Published on in Vol 9, No 4 (2022): April

Preprints (earlier versions) of this paper are available at, first published .
Behavioral Health Professionals’ Perceptions on Patient-Controlled Granular Information Sharing (Part 1): Focus Group Study

Behavioral Health Professionals’ Perceptions on Patient-Controlled Granular Information Sharing (Part 1): Focus Group Study

Behavioral Health Professionals’ Perceptions on Patient-Controlled Granular Information Sharing (Part 1): Focus Group Study

Original Paper

1School of Human Evolution and Social Change, Arizona State University, Tempe, AZ, United States

2College of Medicine, University of Arizona, Tucson, AZ, United States

3College of Health Solutions, Biomedical Informatics, Arizona State University, Scottsdale, AZ, United States

4Jewish Family and Children's Services, Phoenix, AZ, United States

5Partners in Recovery, Phoenix, AZ, United States

Corresponding Author:

Julia Ivanova, MA

School of Human Evolution and Social Change

Arizona State University

900 Cady Mall

Tempe, AZ, 85281

United States

Phone: 1 480 965 6213


Related ArticleSee also Part 2 of this study:

Background: Patient-controlled granular information sharing (PC-GIS) allows a patient to select specific health information “granules,” such as diagnoses and medications; choose with whom the information is shared; and decide how the information can be used. Previous studies suggest that health professionals have mixed or concerned opinions about the process and impact of PC-GIS for care and research. Further understanding of behavioral health professionals’ views on PC-GIS are needed for successful implementation and use of this technology.

Objective: The aim of this study was to evaluate changes in health professionals’ opinions on PC-GIS before and after a demonstrative case study.

Methods: Four focus groups were conducted at two integrated health care facilities: one serious mental illness facility and one general behavioral health facility. A total of 28 participants were given access to outcomes of a previous study where patients had control over medical record sharing. Participants were surveyed before and after focus groups on their views about PC-GIS. Thematic analysis of focus group output was paired with descriptive statistics and exploratory factor analysis of surveys.

Results: Behavioral health professionals showed a significant opinion shift toward concern after the focus group intervention, specifically on the topics of patient understanding (P=.001), authorized electronic health record access (P=.03), patient-professional relationship (P=.006), patient control acceptance (P<.001), and patient rights (P=.02). Qualitative methodology supported these results. The themes of professional considerations (2234/4025, 55.5% of codes) and necessity of health information (260/766, 33.9%) identified key aspects of PC-GIS concerns.

Conclusions: Behavioral health professionals agreed that a trusting patient-professional relationship is integral to the optimal implementation of PC-GIS, but were concerned about the potential negative impacts of PC-GIS on patient safety and quality of care.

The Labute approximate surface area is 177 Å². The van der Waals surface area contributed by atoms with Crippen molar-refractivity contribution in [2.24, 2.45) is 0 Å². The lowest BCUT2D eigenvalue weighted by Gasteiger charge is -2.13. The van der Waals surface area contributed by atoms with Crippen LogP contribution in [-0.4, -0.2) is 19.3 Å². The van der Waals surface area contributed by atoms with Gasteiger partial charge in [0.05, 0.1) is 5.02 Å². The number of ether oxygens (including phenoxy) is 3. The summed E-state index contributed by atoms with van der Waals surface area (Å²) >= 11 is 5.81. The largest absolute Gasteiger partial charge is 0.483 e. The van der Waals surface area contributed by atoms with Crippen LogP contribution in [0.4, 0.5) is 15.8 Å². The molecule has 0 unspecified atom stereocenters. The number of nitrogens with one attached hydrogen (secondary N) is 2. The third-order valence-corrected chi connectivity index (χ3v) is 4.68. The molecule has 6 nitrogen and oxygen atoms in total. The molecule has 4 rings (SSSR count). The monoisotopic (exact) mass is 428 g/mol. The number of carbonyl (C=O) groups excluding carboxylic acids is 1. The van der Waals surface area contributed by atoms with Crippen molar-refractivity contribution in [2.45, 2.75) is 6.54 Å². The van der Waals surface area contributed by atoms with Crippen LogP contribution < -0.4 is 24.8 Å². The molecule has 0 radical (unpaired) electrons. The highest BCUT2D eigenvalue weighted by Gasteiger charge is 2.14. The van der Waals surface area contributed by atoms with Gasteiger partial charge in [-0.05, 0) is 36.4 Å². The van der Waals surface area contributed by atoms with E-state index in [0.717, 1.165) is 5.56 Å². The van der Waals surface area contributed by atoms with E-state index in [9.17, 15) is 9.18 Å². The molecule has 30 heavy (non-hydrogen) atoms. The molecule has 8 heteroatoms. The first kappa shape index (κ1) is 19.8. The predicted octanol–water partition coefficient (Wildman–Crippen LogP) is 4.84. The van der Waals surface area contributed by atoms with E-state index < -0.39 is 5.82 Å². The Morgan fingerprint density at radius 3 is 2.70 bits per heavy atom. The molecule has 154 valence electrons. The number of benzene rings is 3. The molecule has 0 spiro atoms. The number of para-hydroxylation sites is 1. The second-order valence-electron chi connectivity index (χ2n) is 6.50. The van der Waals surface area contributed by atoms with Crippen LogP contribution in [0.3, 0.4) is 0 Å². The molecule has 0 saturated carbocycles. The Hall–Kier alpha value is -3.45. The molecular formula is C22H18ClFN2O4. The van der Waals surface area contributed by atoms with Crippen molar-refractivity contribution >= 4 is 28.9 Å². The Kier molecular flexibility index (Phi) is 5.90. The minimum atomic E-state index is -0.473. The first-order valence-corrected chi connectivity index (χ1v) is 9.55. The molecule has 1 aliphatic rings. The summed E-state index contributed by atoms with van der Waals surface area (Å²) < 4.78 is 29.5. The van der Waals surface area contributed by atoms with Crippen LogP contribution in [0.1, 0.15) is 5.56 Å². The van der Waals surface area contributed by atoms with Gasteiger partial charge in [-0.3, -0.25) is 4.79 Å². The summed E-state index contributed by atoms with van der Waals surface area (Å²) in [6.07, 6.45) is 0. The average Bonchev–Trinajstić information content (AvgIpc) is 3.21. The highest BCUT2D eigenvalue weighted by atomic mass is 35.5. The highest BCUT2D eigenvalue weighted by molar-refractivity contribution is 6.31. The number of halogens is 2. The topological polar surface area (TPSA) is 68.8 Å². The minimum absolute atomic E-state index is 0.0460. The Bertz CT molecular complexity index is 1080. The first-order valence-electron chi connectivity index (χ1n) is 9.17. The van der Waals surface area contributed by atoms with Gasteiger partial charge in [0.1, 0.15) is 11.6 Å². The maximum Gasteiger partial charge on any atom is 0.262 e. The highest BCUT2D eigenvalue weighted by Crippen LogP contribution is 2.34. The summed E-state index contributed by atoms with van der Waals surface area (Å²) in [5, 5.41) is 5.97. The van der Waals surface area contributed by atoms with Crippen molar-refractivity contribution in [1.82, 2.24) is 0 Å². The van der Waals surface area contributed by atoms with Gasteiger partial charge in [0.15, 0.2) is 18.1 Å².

JMIR Ment Health 2022;9(4):e21208



Though the terms behavioral health and mental health are often used synonymously, the term behavioral health is broader. Mental health focuses solely on a person’s psychological state, whereas behavioral health is a broader umbrella that incorporates physical and mental struggles: eating habits, exercise routines, and alcohol or drug consumption [1,2]. Behavioral care encompasses a variety of health services, including mental health care, psychiatric care, marriage and family counseling, substance use prevention, intervention, treatment and recovery, and others. Behavioral health professionals include, but are not limited to, psychiatrists, psychologists, counselors, clinicians, therapists, social workers, nurse practitioners, and others [3].

Patient-controlled granular information sharing (PC-GIS) allows patients to select “granules” or specific elements of their electronic health records (EHRs) and decide with whom to share this information [4,5]. This paper focuses on the clinical implications of PC-GIS of behavioral health information, long considered to be highly sensitive information by individuals and by US law [2,6-8]. With the advance of integrated physical and behavioral health care delivery, recommendations for expanding patient control of health data have asserted enhanced patient privacy [9-12]. Such suggestions underscore the importance of the PC-GIS process in health care, with patients considering which data to share and which to withhold (eg, “I do not want to share records related to past suicide attempts”). This concept includes the designation of specific data for specific care team members (eg, “I do not want to share past suicide attempt information with my endocrinologist”). Those with a serious mental illness (SMI), defined as an impairment severely interfering with daily activity, are at a higher risk for fragmented care and may, therefore, require different or additional PC-GIS options [13-15]. The literature suggests an evolving tension between patients desiring more access to, and control of, their EHR data and health care professionals who are concerned that such accessibility may negatively impact patient safety, care quality, and cost of care (eg, duplicate labs and diagnostic tests) if critical information is redacted based on patient choice.